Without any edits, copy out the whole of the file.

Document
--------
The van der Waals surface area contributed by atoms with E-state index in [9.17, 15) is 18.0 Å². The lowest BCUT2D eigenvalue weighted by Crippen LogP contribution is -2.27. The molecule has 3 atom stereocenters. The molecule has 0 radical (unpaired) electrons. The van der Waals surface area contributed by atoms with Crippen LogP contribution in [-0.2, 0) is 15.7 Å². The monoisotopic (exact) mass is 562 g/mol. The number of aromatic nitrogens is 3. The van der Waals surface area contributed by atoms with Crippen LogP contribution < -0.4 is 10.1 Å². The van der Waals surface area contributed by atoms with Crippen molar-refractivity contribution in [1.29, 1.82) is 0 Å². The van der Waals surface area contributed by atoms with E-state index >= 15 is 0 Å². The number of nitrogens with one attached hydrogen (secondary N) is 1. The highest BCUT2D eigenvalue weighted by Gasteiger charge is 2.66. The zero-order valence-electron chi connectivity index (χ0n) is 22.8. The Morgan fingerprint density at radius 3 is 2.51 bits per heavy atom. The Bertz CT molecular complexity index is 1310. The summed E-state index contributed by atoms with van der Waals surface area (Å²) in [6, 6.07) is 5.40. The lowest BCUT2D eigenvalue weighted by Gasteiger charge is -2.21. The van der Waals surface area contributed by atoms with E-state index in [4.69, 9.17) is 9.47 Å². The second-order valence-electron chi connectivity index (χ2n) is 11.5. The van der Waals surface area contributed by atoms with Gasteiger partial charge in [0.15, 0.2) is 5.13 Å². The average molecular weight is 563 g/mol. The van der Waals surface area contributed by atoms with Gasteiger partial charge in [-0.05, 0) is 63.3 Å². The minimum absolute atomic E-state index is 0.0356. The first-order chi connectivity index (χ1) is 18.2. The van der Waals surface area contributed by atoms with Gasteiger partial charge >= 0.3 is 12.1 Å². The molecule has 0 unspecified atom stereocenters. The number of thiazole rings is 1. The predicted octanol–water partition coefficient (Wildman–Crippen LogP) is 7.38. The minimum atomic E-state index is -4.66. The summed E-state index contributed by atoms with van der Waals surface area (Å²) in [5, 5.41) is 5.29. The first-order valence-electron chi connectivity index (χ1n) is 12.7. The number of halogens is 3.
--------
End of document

The van der Waals surface area contributed by atoms with E-state index in [9.17, 15) is 18.0 Å². The lowest BCUT2D eigenvalue weighted by Crippen LogP contribution is -2.27. The molecule has 3 atom stereocenters. The molecule has 0 radical (unpaired) electrons. The van der Waals surface area contributed by atoms with Crippen LogP contribution in [-0.2, 0) is 15.7 Å². The monoisotopic (exact) mass is 562 g/mol. The number of aromatic nitrogens is 3. The van der Waals surface area contributed by atoms with Crippen LogP contribution < -0.4 is 10.1 Å². The van der Waals surface area contributed by atoms with Crippen molar-refractivity contribution in [1.29, 1.82) is 0 Å². The van der Waals surface area contributed by atoms with E-state index >= 15 is 0 Å². The number of nitrogens with one attached hydrogen (secondary N) is 1. The highest BCUT2D eigenvalue weighted by Gasteiger charge is 2.66. The zero-order valence-electron chi connectivity index (χ0n) is 22.8. The Morgan fingerprint density at radius 3 is 2.51 bits per heavy atom. The Bertz CT molecular complexity index is 1310. The summed E-state index contributed by atoms with van der Waals surface area (Å²) in [6, 6.07) is 5.40. The lowest BCUT2D eigenvalue weighted by Gasteiger charge is -2.21. The van der Waals surface area contributed by atoms with E-state index in [4.69, 9.17) is 9.47 Å². The second-order valence-electron chi connectivity index (χ2n) is 11.5. The van der Waals surface area contributed by atoms with Gasteiger partial charge in [0.15, 0.2) is 5.13 Å². The average molecular weight is 563 g/mol. The van der Waals surface area contributed by atoms with Gasteiger partial charge in [-0.05, 0) is 63.3 Å². The minimum absolute atomic E-state index is 0.0356. The first-order chi connectivity index (χ1) is 18.2. The van der Waals surface area contributed by atoms with Gasteiger partial charge >= 0.3 is 12.1 Å². The molecule has 0 unspecified atom stereocenters. The number of thiazole rings is 1. The predicted octanol–water partition coefficient (Wildman–Crippen LogP) is 7.38. The minimum atomic E-state index is -4.66. The summed E-state index contributed by atoms with van der Waals surface area (Å²) in [5, 5.41) is 5.29. The first-order valence-electron chi connectivity index (χ1n) is 12.7. The number of halogens is 3.